From Shaka to Braai Day: The story of our Heritage

On Heritage Day, we proudly celebrate the diversity of our South Africa. In this country of opportunities and welcoming, we celebrate that we are a product of an intricate interaction of cultures by honouring our various traditions and customs.

Heritage Day

Heritage Day was never planned as a public holiday. In fact, the 24th of September was originally known as Shaka Day – a day to commemorate King Shaka Zulu who used his spear to bring together people from various tribes and clans under one cultural blanket.

He was the driving force behind uniting the scattered Zulu clans into one solid nation. It is indeed quite symbolic that a day like Heritage Day, with its strong message of unity and acceptance, grew from such an event.

When the Public Holidays Bill was presented to the South African Parliament, the Inkatha Freedom Party (IFP) which to this day represents a large community of Zulus, demanded that the 24th of September be included as well. A compromise was reached when this day was declared Heritage Day.

Nowadays, although still widely accepted as Heritage Day, 24 September has unofficially become known as National Braai Day. This after Jan Braai campaigned for the public holiday to be referred to as such. Indeed, incorporating this nationally favoured activity makes it that much more ‘South African’.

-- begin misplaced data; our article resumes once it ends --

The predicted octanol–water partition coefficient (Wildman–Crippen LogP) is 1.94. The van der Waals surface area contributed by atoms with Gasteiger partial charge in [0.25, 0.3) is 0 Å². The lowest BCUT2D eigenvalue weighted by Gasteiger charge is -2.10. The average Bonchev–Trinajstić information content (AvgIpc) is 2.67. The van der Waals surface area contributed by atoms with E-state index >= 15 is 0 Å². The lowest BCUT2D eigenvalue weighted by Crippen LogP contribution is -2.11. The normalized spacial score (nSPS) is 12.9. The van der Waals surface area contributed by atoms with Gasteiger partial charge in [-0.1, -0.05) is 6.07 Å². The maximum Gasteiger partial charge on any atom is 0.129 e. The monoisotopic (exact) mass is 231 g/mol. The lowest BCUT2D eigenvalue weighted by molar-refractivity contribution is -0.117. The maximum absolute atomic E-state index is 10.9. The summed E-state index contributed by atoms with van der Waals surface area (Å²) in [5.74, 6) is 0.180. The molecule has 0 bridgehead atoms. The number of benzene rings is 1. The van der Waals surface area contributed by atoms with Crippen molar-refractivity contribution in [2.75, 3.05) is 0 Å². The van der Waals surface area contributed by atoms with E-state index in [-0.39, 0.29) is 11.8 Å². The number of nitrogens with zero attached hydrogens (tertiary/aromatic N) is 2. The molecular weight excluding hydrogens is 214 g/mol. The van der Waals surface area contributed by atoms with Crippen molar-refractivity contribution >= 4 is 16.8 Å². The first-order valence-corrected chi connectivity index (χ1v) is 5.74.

It’s a matter of personal preference how you are going to celebrate this Heritage Day. Whether it’s a quiet get-together with your family or attending a mass braai, Heritage Day celebrates its own heritage by uniting people and getting them together in under the beautiful South African sky.

By Laura Macek, Journalism and Content Intern at Who’s Who

Women’s Month: Celebrating a liberated South Africa

Every year on 9 August we celebrate Women’s Day in South Africa, a public holiday that pays homage to the women of our country who fought  against their oppression and that of fellow South Africans by the Apartheid government.

Specifically, on this day we remember and celebrate Lilian Ngoyi, Helen Joseph, Albertina Sisulu and Sophia Williams-De Bruyn. These South African female stalwarts firmly stood against the carrying of the pass; special identification which infringed on their freedom of movement.

Their march to the Pretoria Union Buildings displayed a great deal of political strength and the uniting of women against a unified belief.

Their relentless struggle is a reminder for all women in post-apartheid South Africa to continue on the same path for the next generations to come.